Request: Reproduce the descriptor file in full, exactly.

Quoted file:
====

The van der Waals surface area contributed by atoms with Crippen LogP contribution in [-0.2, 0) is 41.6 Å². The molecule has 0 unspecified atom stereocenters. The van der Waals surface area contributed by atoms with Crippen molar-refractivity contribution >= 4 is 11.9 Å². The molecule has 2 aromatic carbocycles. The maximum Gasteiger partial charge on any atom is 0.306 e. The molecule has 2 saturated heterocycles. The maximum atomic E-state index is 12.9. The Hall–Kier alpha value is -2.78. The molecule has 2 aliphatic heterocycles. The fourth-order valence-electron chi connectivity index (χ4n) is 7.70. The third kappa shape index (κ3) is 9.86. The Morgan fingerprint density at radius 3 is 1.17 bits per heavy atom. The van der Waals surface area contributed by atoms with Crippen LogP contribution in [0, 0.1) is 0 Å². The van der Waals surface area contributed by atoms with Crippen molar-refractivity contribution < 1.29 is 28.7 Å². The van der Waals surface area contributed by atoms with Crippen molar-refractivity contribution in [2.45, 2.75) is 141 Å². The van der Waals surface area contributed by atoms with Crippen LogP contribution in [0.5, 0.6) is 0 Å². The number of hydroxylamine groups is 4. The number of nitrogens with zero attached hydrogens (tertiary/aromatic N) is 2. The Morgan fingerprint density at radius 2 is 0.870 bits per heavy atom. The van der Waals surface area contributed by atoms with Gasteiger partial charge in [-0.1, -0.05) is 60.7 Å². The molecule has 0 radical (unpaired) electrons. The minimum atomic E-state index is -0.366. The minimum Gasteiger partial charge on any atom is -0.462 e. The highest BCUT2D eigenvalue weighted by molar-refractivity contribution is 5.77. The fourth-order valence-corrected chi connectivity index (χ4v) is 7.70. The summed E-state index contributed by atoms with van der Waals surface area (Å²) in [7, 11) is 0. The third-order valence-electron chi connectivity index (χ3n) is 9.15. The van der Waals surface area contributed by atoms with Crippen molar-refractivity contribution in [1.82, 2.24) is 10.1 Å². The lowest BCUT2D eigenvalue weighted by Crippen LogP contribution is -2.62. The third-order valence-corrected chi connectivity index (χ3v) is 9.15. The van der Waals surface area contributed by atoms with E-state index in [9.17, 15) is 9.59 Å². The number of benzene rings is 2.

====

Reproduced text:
The van der Waals surface area contributed by atoms with Crippen LogP contribution in [-0.2, 0) is 41.6 Å². The molecule has 0 unspecified atom stereocenters. The van der Waals surface area contributed by atoms with Crippen molar-refractivity contribution >= 4 is 11.9 Å². The molecule has 2 aromatic carbocycles. The maximum Gasteiger partial charge on any atom is 0.306 e. The molecule has 2 saturated heterocycles. The maximum atomic E-state index is 12.9. The Hall–Kier alpha value is -2.78. The molecule has 2 aliphatic heterocycles. The fourth-order valence-electron chi connectivity index (χ4n) is 7.70. The third kappa shape index (κ3) is 9.86. The Morgan fingerprint density at radius 3 is 1.17 bits per heavy atom. The van der Waals surface area contributed by atoms with Crippen LogP contribution in [0, 0.1) is 0 Å². The van der Waals surface area contributed by atoms with Crippen molar-refractivity contribution < 1.29 is 28.7 Å². The van der Waals surface area contributed by atoms with Crippen molar-refractivity contribution in [2.45, 2.75) is 141 Å². The van der Waals surface area contributed by atoms with Crippen LogP contribution in [0.5, 0.6) is 0 Å². The number of hydroxylamine groups is 4. The number of nitrogens with zero attached hydrogens (tertiary/aromatic N) is 2. The Morgan fingerprint density at radius 2 is 0.870 bits per heavy atom. The van der Waals surface area contributed by atoms with Gasteiger partial charge in [-0.1, -0.05) is 60.7 Å². The molecule has 0 radical (unpaired) electrons. The minimum atomic E-state index is -0.366. The minimum Gasteiger partial charge on any atom is -0.462 e. The highest BCUT2D eigenvalue weighted by molar-refractivity contribution is 5.77. The fourth-order valence-corrected chi connectivity index (χ4v) is 7.70. The summed E-state index contributed by atoms with van der Waals surface area (Å²) in [7, 11) is 0. The third-order valence-electron chi connectivity index (χ3n) is 9.15. The van der Waals surface area contributed by atoms with Crippen molar-refractivity contribution in [1.82, 2.24) is 10.1 Å². The lowest BCUT2D eigenvalue weighted by Crippen LogP contribution is -2.62. The third-order valence-corrected chi connectivity index (χ3v) is 9.15. The van der Waals surface area contributed by atoms with E-state index in [9.17, 15) is 9.59 Å². The number of benzene rings is 2.